Africa Insights: An Era of Apology and Reckoning

Africa Insights: An Era of Apology and Reckoning
Human rights activists and former freedom fighters hold banners and chant slogans during a demonstration against the visit of Britain’s King Charles III to Kenya. (Luis Tato/AFP via Getty Images)

Africa Insights is a podcast special from New Lines magazine exploring Africa’s unique stories from an African perspective.

In October 2023, during his inaugural visit to a Commonwealth nation as monarch, King Charles III conveyed his remorse to Kenyans for the violence inflicted by the British before the country gained independence.

Many elderly Kenyans were mistreated, raped and tortured by British colonial forces during the Mau Mau uprising (1951-1960). Kikuyu tribe members were held in detention camps that have been called “Britain’s gulag,” where they faced systematic torture and severe sexual assault. 

However, during his recent visit Charles did not offer an apology. Such a step would take his country into “difficult legal territory,” said Neil Wigan, the British High Commissioner to Kenya, during the state visit. 

“An apology shows that you have acknowledged and accepted that something very wrong was done,” Kenyan author and producer Salim Amin tells New Lines. “In terms of the country moving forward, for the Mau Mau fighters still alive, for them being apologized to would vindicate some of the things that happened to them.”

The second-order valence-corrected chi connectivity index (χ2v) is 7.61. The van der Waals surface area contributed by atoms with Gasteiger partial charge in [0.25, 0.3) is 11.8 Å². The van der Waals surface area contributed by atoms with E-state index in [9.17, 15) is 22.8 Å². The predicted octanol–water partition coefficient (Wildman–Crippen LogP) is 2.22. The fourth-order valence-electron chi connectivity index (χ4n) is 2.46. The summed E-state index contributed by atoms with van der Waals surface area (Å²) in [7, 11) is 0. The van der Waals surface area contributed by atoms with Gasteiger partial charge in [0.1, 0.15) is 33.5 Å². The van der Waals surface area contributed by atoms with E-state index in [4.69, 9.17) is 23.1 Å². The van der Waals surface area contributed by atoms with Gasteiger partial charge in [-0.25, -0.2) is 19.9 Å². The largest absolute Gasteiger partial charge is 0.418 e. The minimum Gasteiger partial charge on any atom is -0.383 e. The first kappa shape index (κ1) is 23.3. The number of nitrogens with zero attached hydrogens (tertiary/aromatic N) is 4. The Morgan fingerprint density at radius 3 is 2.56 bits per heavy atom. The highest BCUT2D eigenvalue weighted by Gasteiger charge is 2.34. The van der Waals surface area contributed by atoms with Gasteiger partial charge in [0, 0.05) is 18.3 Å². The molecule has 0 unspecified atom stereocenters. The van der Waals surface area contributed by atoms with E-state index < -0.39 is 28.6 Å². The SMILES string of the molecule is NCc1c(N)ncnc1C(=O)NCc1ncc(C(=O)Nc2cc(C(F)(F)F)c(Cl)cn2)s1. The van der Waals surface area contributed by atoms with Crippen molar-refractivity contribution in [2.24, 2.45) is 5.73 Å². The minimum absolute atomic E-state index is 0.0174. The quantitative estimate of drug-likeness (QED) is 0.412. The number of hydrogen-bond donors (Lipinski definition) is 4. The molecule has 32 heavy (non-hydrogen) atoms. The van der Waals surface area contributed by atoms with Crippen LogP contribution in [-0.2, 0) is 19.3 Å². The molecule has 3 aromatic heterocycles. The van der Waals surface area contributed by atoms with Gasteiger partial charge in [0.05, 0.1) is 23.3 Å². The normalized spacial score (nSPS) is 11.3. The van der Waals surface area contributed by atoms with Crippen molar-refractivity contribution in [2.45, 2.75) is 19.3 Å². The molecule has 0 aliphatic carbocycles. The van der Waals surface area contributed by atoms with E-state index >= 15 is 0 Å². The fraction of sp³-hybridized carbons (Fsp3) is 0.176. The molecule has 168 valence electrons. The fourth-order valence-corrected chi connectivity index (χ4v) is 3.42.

Charles’ acknowledgement follows a succession of European leaders who have recently spoken about their nations’ historical responsibilities for past abuses in their former colonies.

Denmark, France and the European Parliament have officially recognized past wrongs. Germany recently apologized to Tanzania two years after they also apologized for a genocide against the Herero and Nama tribes in Namibia.

There is undoubtedly a growing awareness of past abuses by the former colonial powers prompting them to come to terms with the past. Whether China and Russia’s growing influence on the continent is the driving factor, or societal pressures and demands for justice and reconciliation, still needs to be determined.

“It’s certainly not pure realpolitik behavior and it’s certainly not pure altruism either, and it isn’t some sort of deeply felt effort to apologize for past atrocities either,” Brooks Spector, a former U.S. diplomat in Africa and East Asia, tells New Lines

Africa Insights is hosted by Kwangu Liwewe and produced by Patrick Hagan.

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